Thursday, 8 October 2020
Australia's Family Law System Joint Select Committee; Report
I rise to speak to the tabling of the interim report of the Parliamentary Joint Committee on Australia's Family Law System in my capacity as a member of that committee. The interim report contains a comprehensive review of the evidence the committee has heard to date. The committee has received a significant amount of evidence covering many issues facing family law in Australia. A total of 1,692 submissions have been received, and the committee has heard from 64 organisations and professionals and 85 individuals, in 11 public hearings. We've also held 13 in camera hearings. The committee has continued its work, although it hasn't been able to travel, for obvious reasons, during this pandemic.
On 31 August 2020 both houses of parliament agreed to extend the reporting date for this inquiry to the last sitting day in February 2021. The committee felt that it would be timely to table an interim report, providing the parliament and the community with an update on the committee's work. The interim report is comprehensive, running to 12 chapters and over 300 pages. This is reflective of the breadth of issues that have been raised within the community.
Some of the key issues explored in the report included perceptions of bias within the system, the role of family consultants and expert witnesses, legal fees and the costs of the family law system, delays in the Family Court and issues in relation to family violence. The report also considers issues arising in parenting and property disputes. There is so much in terms of the evidence that has been brought before the committee that you can't help but be touched by the emotional and the psychological impact that a dispute going through the family law courts unfortunately has on all those involved, particularly children.
This is an area of law which is not only complex but highly emotional and draining for individuals and families. When relationships break down and families separate, often the family law system works to ensure the most appropriate outcome for the parties involved. But, from the evidence that we've received, I don't believe there's any family that ends up in the Family Court that isn't permanently scarred by the experience. It is extremely expensive, it's costly and it's time consuming. The personal stories of pain and anguish were not lost on any members of the committee, and I'd just like to, at this point in time, thank all of those who are on this select committee, because it has been an enduring commitment to continue this inquiry through this COVID pandemic.
I note that this committee should never have really existed though. That's the reality. This committee was formed as part of a political deal that was done. We know that there have been countless reports into the family law system in this country. In the last two years alone there has been a report sitting on the Attorney-General's desk and the Prime Minister's desk, with 93 recommendations on how to improve the family law system in this country, but nothing has happened. Like so many reports that are done by fantastic committees and secretaries who put countless hours and weeks and months into these inquiries, those recommendations just sit and gather dust. This is the time to actually act, to change, to invest in and to properly resource the family law system in this country. While we can make recommendation after recommendation, if there is not the will of the parliament and there is not the will of the government, nothing will happen. But it must happen.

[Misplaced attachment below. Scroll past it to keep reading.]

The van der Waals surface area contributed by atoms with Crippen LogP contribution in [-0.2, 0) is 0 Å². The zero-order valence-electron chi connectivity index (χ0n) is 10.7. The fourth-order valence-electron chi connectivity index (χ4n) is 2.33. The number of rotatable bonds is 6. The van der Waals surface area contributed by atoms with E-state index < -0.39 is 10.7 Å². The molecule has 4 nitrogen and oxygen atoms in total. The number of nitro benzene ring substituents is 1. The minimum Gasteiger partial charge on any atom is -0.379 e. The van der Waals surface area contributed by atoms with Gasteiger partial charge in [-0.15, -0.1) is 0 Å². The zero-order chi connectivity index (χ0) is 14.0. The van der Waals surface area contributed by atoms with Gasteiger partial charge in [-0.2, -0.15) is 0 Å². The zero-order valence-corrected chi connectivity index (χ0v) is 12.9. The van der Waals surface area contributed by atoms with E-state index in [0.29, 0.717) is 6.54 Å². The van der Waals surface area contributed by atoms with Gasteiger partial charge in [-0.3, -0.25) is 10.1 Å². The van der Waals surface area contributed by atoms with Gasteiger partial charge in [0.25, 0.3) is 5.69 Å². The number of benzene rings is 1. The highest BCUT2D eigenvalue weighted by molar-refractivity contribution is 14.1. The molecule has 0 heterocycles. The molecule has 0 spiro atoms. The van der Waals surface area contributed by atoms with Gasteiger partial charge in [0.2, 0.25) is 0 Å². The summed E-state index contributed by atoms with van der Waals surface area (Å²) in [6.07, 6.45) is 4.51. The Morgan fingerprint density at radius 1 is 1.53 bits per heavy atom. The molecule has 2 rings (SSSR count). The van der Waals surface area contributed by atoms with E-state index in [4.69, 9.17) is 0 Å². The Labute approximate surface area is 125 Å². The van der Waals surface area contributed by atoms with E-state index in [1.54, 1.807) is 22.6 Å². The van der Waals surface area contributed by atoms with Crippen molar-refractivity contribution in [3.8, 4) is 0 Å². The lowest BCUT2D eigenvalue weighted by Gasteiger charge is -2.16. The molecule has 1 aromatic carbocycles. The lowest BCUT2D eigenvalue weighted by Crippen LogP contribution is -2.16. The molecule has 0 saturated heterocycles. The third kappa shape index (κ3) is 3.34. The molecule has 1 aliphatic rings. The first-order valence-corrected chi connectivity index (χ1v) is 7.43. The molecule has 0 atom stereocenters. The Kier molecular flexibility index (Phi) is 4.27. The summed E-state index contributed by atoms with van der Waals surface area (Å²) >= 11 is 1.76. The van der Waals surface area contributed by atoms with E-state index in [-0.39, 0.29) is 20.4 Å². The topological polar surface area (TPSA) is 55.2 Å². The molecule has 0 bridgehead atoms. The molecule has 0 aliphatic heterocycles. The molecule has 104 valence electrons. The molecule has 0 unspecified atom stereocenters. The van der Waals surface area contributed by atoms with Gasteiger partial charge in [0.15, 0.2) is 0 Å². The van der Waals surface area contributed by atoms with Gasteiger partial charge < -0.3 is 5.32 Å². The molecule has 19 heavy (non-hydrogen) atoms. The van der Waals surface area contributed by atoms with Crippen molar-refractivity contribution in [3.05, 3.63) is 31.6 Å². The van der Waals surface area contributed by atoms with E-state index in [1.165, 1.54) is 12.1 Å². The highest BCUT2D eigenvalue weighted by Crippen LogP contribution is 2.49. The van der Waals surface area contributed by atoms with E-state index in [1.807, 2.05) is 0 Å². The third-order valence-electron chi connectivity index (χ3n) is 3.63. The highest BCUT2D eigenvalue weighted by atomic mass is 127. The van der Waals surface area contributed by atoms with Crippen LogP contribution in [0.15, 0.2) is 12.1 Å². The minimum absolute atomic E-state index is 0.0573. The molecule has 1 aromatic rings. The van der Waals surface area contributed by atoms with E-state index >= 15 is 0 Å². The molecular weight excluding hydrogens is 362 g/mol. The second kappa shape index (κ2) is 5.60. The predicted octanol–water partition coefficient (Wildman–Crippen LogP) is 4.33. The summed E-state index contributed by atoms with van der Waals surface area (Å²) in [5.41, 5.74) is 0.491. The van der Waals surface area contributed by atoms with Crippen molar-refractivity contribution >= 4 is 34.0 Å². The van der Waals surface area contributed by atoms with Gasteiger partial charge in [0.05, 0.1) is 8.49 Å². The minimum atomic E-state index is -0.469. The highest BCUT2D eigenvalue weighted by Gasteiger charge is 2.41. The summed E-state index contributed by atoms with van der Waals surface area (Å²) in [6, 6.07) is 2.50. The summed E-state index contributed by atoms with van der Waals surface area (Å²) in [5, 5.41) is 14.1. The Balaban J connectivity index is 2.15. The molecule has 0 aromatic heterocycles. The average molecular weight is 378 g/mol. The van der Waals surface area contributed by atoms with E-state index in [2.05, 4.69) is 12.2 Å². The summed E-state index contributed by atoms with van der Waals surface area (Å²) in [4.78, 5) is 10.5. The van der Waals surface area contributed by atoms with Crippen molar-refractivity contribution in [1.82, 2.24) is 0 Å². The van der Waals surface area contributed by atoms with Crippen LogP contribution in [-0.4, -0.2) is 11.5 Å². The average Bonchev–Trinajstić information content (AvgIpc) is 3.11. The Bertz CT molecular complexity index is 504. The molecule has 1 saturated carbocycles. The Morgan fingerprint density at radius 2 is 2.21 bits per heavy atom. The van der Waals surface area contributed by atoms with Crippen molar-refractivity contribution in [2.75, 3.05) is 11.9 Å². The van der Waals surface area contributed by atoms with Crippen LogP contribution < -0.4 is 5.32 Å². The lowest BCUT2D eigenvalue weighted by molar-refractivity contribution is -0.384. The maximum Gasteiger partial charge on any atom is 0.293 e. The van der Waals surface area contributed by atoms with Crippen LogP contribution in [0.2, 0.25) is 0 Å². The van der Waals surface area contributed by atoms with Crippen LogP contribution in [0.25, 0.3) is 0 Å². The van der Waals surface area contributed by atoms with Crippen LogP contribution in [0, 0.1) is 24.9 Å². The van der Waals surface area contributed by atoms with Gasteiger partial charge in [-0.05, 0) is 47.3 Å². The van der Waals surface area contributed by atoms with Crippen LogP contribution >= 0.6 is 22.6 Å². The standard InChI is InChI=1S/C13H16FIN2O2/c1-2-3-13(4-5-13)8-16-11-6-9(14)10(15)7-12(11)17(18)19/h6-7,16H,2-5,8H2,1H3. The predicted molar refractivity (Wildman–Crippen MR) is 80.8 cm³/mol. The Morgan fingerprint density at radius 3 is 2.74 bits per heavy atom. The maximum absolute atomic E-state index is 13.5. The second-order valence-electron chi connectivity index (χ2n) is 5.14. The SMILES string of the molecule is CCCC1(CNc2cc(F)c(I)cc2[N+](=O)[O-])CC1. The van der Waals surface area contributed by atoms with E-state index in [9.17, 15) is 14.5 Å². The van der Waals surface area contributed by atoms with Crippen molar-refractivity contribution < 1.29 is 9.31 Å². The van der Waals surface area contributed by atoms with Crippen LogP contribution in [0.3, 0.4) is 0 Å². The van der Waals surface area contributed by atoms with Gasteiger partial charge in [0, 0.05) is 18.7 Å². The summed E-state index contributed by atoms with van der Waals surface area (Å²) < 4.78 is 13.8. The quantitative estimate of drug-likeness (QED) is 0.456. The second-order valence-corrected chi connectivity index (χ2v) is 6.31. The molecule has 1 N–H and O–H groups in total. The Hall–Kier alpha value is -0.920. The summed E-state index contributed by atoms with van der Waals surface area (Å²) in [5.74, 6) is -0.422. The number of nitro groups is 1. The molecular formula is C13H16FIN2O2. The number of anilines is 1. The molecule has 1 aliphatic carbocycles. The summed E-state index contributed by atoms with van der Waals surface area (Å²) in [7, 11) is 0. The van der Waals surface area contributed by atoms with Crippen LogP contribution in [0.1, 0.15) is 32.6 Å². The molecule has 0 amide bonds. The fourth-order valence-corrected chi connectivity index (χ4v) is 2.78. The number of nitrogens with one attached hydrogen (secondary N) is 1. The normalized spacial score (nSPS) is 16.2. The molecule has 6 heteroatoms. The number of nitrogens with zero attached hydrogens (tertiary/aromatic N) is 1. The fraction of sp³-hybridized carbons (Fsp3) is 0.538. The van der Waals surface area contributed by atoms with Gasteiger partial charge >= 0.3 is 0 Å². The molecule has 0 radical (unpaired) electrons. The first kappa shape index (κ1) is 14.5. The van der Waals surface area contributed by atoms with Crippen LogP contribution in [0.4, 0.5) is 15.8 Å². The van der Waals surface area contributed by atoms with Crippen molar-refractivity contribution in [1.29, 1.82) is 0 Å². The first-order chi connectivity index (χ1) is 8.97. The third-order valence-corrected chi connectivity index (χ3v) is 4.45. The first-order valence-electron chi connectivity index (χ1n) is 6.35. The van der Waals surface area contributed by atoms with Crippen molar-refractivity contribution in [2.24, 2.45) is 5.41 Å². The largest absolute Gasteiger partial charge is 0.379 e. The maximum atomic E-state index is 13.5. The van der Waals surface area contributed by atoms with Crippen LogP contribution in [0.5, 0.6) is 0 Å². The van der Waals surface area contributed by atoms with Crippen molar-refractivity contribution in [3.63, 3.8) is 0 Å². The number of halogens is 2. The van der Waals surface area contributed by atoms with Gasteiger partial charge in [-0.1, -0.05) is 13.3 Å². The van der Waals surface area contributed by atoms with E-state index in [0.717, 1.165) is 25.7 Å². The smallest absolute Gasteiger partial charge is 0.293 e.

I want to make my perspective very clear: it is very hard when allegations are made in evidence, as given to committees, when you only ever hear one side of that particular story. It is confronting to hear the tragedies, the heartache and the pain that is caused through relationships breaking down. A lot of the time the contributions made by witnesses were heart-wrenching and touched people through to their souls, in my view. When I was first put onto this committee, we were all advised that there would be counselling available for committee members and for witnesses, and I, for one, thought, 'Well, that won't really be necessary,' but I understand now why people do need counselling. This is such an important area of law in this country that affects not just individual families and extended families; it also affects our communities.
I'd also like to put on the record an issue from my home state of Tasmania. I live in Launceston. Mark Dreyfus from the other place, the shadow Attorney-General, and I and others have been lobbying for many years to have improvements done to the Launceston family law court. And finally, in this budget—I commend the government for finally, after too many years I might add, doing this. My concern still is that this funding is over four years. I would urge the government to do everything that it can to ensure that the new family law court in Launceston makes that transition as soon as possible because the benefits, as I said, go way beyond those individual families which go through the court system. Those who sit on the bench, their lawyers and advocates—everyone—will benefit if that court can be relocated as soon as possible.
But I just don't want to see the $5.4 million over four years for the relocation happening and then find that we're back here in a few years, asking, 'When is that going to happen?' So I urge those people on the other side to join with me in urging that the relocation happens sooner rather than later.
I seek leave to continue my remarks.
Leave granted; debate adjourned.